As mentioned in the Intro to Wine section above, tannins are the natural preservatives that are found in wine. A wine with higher tannins has a mouth sensation, often similar to mouth feel from drinking a tea that was steeped for a long time. A wine with lower tannins feels smoother.

White Wines

The most common white wines that you will likely come across on your menu will likely be from the following grapes:

Riesling

Grows best in the Alsace region of France, Germany, and Washington state. Tends to have citrusy and tropical fruit flavors. Known for its sweetness.

Chardonnay

Grows best in the Burgundy and Champagne regions of France, California and Australia. Tends to softer fruit flavors like apple, melon, and pear. Some are known for their buttery, oaky qualities.

Sauvignon Blanc

Grows best in the Bordeaux and Loire regions of France, California and New Zealand. Tends to be citrusy and grassy green flavors.

Chenin Blanc

Grows best in the Loire region of France and California. Tends to have citrusy and tropical fruit flavors. Versatile but typically dry.

Gewürztraminer

Grows best in the Alsace region of France and in Germany. Can be sweet but with a bit of spice. Exhibits fruits like apricot. Texturally rich.

Pinot Gris/Pinot Grigio

Grows best in Italy, California, and Oregon. Tends to have citrusy and tropical fruit flavors. Typically a dryer, lighter wine.

Sweetness in wine happens when there is any residual sugar left in the wine itself after the fermentation process. Letting grapes dry like raisins before producing them into wine can result in sweeter wines as well.

Rosé

Rosé is a type of wine that can come in a variety of forms and from a variety of grapes. Typically rosé wines are made by using the grape skins to color the wine but not as much as if it were a red wine. Rosé can be both sparkling and still wines. Dry or sweet. Even the color of the wine can range from a light almost clear liquid to a bright red, even orange!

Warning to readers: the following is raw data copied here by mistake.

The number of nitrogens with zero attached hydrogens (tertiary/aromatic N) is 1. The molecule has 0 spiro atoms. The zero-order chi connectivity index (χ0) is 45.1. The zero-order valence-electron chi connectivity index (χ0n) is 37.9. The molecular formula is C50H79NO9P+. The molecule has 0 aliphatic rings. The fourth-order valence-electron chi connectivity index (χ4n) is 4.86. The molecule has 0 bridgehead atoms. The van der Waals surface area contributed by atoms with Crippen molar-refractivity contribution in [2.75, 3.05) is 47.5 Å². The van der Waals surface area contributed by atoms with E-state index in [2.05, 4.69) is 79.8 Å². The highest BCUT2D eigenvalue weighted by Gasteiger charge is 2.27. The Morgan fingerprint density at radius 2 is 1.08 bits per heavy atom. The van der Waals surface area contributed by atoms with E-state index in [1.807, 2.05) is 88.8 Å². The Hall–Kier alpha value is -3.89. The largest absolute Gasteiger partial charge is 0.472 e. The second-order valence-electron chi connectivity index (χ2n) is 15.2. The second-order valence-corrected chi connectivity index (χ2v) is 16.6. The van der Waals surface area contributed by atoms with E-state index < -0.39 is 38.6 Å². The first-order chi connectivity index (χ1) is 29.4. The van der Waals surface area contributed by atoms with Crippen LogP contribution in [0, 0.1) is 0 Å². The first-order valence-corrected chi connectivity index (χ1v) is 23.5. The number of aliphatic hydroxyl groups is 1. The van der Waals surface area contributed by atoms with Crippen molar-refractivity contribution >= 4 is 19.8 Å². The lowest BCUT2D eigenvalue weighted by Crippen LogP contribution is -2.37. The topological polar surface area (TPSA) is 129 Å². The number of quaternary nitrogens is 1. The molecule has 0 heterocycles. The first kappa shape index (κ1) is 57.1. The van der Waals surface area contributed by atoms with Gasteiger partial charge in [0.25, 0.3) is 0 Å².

Sparkling Wine

The most common sparkling wines that you will likely come across on your menu will likely be the following types:

Champagne

Grows best in the Loire region of France and California. Tends to have citrusy and tropical fruit flavors. Versatile but typically dry.

Prosecco

Grows best in the Loire region of France and California. Tends to have citrusy and tropical fruit flavors. Versatile but typically dry.

Cava

Grows best in the Loire region of France and California. Tends to have citrusy and tropical fruit flavors. Versatile but typically dry.

Although there are different methods for creating sparkling wine (Champagne specifically uses the Méthode Champonoise), typically after the first fermentation process occurs, more sugar and yeast is added to the wine and a second fermentation happens. This part of the process is where the bubbles come from.

Wines by Region

Knowing where a certain wine comes from can give your a better idea about how it will taste. Below is an interactive map that provides information about what regions are best known for the wines they produce.

Wines By Region
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Wines By Regions